"The liberation of Mosul and the inevitable, approaching liberation of Raqqa in Syria will not be the end of the Islamic State and its evil ideology. But they crush the group’s pretense to having an actual “state” based upon it. As its surviving leaders scurry to the corners of the desert, no longer can they claim to head a winning movement. Their defeat diminishes the inspiration for violent extremists, or simply lost souls on social media, to attack Americans and our friends. This is a necessary step forward in combating terrorism. Americans are safer for it."
A seminar with Ami Pedahzur, Professor of Government and the Arnold S. Chaplik Professor in Israel and Diaspora Studies, University of Texas at Austin.
Moderated by Ishac Diwan, MEI Kuwait Foundation Visiting Scholar and Chaire D'Excellence Monde Arabe, Paris Sciences et Lettres.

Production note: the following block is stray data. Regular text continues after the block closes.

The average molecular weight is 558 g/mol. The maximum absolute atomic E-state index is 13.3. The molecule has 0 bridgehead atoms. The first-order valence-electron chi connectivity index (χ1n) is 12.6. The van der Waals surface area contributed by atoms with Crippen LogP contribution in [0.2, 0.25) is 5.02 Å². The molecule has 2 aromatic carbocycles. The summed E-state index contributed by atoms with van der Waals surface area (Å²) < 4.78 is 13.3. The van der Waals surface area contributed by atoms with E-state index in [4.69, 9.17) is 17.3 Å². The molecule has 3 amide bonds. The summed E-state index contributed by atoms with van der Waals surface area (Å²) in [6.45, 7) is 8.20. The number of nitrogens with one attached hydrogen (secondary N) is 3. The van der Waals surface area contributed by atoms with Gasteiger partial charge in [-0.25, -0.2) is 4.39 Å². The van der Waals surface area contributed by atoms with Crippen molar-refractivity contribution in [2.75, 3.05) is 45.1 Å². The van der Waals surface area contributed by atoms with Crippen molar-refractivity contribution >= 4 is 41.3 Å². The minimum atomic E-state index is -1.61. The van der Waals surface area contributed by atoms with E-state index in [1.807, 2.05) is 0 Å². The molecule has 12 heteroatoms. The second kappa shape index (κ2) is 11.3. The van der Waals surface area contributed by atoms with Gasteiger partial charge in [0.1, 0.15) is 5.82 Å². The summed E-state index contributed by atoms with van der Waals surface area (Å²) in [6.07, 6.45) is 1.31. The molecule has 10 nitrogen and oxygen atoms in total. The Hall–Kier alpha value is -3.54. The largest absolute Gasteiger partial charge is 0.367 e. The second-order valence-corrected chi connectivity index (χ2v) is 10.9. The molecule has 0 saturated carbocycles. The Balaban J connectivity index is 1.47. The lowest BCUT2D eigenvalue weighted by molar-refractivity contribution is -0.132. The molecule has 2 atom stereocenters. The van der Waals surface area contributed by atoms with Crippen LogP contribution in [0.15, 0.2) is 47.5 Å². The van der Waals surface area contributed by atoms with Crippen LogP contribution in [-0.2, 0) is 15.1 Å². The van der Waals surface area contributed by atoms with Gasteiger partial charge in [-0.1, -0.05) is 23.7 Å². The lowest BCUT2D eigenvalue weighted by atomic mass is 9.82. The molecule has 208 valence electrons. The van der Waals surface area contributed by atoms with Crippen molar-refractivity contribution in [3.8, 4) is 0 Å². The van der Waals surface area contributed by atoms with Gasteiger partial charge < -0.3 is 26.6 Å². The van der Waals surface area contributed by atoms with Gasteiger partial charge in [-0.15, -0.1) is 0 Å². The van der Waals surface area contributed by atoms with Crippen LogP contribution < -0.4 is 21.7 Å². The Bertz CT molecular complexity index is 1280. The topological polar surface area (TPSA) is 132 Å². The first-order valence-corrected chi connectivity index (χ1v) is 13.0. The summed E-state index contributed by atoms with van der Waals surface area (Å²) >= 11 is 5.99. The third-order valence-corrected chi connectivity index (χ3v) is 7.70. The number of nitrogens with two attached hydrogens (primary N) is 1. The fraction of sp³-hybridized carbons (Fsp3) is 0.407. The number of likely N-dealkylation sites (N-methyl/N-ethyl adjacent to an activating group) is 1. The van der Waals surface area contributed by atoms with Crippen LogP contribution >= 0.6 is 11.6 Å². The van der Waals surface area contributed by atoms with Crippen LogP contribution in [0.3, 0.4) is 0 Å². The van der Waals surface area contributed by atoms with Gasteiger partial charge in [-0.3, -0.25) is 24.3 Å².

About the talk
The talk consists of three parts. First, I will use GIS data to portray the West Bank settlers’ patterns of territorial expansion and demographic growth, rise to power. Second, I will demonstrate the means by which seemingly marginal political groups can shape policy making process. Third, by comparing the cases of the West Bank and Jerusalem settlers to those of the settlers in the Sinai Peninsula, The, Gaza, The Jordan Valley and the Golan Heights, I will explain the demise of the two states solution.
About the speaker
Ami Pedahzur is a Professor of Government and the Arnold S. Chaplik Professor in Israel and Diaspora Studies at the University of Texas at Austin. He is also the Founding Director of the Institute for Israel Studies at UT Austin. His main areas of interest are radicalism, political violence, Israeli politics and methods. His books include: 'The Triumph of Israel’s Radical Right' (Oxford University Press, 2012); 'The Israeli Secret Services and the Struggle against Terrorism' (Columbia University Press, 2009); 'Jewish Terrorism in Israel' (Columbia University Press, 2009, with Arie Perliger) and ‘Suicide Terrorism’ (Polity Press, 2005). He is currently studying the evolution of Special Operations Forces. For more information, please visit: http://www.pedahzur.com.